HM Revenue & Customs has confirmed that it is currently looking at options to fix errors which have arisen for certain taxpayers when submitting self-assessment forms online. Individuals with specific tax codes have had to resort to filing their returns on paper instead.
A HMRC spokesperson said: “HMRC is working hard to ensure that no tax is incorrectly assessed. A very small number of self-assessment taxpayers who have a very unusual combination of income types will have to use paper tax returns.”
Back in April, software glitches began to cause problems, with HMRC online calculators not being updated to reflect the changes made in tax allowances.
Directors Tim Good and Giles Mooney of Absolute Software began working with HMRC and talking to The Treasury to discuss the complexity of the new algorithms following HMRC’s decision to use Good’s spreadsheet calculator algorithms as the basis for its calculation software this year..
Good explained: “I had a meeting with HMRC last November to clarify the computational issues and it looked as though they were going to be able to get it sorted in time for the new reporting season. But apparently, the team responsible for coding the main HMRC self-assessment system was simply unable to complete the task from the Excel algorithms in time.”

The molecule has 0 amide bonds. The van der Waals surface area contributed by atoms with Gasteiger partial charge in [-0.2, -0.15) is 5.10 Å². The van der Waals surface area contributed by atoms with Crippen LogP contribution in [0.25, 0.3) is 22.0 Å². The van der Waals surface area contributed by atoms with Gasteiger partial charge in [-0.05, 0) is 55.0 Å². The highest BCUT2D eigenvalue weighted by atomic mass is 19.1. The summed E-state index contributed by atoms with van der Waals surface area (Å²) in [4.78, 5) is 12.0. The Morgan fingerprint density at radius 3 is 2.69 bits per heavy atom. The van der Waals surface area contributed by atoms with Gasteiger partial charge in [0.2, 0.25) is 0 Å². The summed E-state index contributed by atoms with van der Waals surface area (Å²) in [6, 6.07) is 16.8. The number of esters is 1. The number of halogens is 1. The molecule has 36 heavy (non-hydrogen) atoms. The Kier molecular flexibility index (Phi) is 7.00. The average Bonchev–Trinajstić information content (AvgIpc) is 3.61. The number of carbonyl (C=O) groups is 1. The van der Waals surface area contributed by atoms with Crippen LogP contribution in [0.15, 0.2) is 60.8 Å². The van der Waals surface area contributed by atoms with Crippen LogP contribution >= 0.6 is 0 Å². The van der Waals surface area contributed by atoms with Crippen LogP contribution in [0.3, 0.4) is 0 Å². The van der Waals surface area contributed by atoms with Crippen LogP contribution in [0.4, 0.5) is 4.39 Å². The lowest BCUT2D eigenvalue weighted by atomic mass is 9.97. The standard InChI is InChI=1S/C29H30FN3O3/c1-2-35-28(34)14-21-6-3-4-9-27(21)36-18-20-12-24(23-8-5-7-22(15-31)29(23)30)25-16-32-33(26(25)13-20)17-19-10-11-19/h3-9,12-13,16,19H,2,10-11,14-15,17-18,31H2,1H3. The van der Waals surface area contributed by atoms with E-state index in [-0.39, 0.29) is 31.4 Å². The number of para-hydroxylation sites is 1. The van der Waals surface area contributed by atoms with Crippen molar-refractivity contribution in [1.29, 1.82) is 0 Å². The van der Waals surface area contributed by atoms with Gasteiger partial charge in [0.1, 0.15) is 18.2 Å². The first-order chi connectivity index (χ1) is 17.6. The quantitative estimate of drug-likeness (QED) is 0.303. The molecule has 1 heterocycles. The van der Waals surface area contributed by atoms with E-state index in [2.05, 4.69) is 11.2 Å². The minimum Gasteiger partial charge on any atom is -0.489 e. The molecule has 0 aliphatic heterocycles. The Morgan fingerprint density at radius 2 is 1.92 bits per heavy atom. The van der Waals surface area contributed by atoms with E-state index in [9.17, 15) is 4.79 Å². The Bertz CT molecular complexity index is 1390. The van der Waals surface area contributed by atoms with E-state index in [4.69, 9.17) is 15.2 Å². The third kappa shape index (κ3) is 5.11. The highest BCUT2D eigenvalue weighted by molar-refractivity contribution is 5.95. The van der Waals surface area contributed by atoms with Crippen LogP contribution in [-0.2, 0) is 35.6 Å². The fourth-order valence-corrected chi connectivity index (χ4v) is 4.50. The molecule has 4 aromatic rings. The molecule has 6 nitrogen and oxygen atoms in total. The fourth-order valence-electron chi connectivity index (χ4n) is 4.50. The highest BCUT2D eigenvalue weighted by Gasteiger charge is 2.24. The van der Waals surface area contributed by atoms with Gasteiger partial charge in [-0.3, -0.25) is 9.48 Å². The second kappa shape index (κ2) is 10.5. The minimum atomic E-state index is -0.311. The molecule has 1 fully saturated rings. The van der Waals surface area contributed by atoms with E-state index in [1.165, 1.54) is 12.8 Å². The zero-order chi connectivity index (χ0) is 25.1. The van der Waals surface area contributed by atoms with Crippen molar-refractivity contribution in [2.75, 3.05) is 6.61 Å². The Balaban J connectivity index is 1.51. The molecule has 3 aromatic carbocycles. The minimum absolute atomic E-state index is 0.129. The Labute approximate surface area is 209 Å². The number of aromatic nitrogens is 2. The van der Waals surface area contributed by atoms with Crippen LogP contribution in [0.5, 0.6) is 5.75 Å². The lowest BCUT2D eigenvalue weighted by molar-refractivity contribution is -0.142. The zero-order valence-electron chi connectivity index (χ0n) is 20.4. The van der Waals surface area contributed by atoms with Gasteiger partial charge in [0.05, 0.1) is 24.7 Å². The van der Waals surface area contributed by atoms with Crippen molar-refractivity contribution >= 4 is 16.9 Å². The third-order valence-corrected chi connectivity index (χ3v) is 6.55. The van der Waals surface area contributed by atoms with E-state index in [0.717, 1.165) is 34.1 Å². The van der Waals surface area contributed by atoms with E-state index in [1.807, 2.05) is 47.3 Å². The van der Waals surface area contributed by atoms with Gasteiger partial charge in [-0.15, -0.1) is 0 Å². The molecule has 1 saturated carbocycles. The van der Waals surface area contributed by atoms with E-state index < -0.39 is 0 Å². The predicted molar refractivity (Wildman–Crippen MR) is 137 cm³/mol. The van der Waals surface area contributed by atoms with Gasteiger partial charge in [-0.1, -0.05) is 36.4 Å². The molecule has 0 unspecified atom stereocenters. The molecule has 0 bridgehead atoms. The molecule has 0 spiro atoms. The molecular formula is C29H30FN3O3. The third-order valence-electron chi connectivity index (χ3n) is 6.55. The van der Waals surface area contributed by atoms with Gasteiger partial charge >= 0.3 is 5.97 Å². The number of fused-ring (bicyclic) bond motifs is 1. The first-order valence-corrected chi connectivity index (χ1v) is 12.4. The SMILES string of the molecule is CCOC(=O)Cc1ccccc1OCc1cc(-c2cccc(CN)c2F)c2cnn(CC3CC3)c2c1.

Taxpayers who have certain income sources and amounts are finding that HMRC’s servers are unable to calculate the correct amount of tax due. Discrepancies in the calculations are causing the servers to reject any self-assessments submitted, even with the correct tax calculation generated by third party software.
The taxpayers who now must fill out a paper return, run the risk of missing the filing deadline, as many leave it until close to the 31st January online deadline before completing their returns. The paper filing deadline is 31st October.
These circumstances are identified by HMRC as ‘exclusions’ each year. HMRC has collaborated with software developers and subsequently identified and added 16 exclusions for 2016/17.
Customers who notify HMRC that they are affected by an exclusion when submitting a paper return will not be charged a late submissions penalty. The paper return must be received by the deadline for online submissions.
“Any customer who submits online will have their calculation updated by HMRC to make sure they pay the right tax.” HMRC has stated.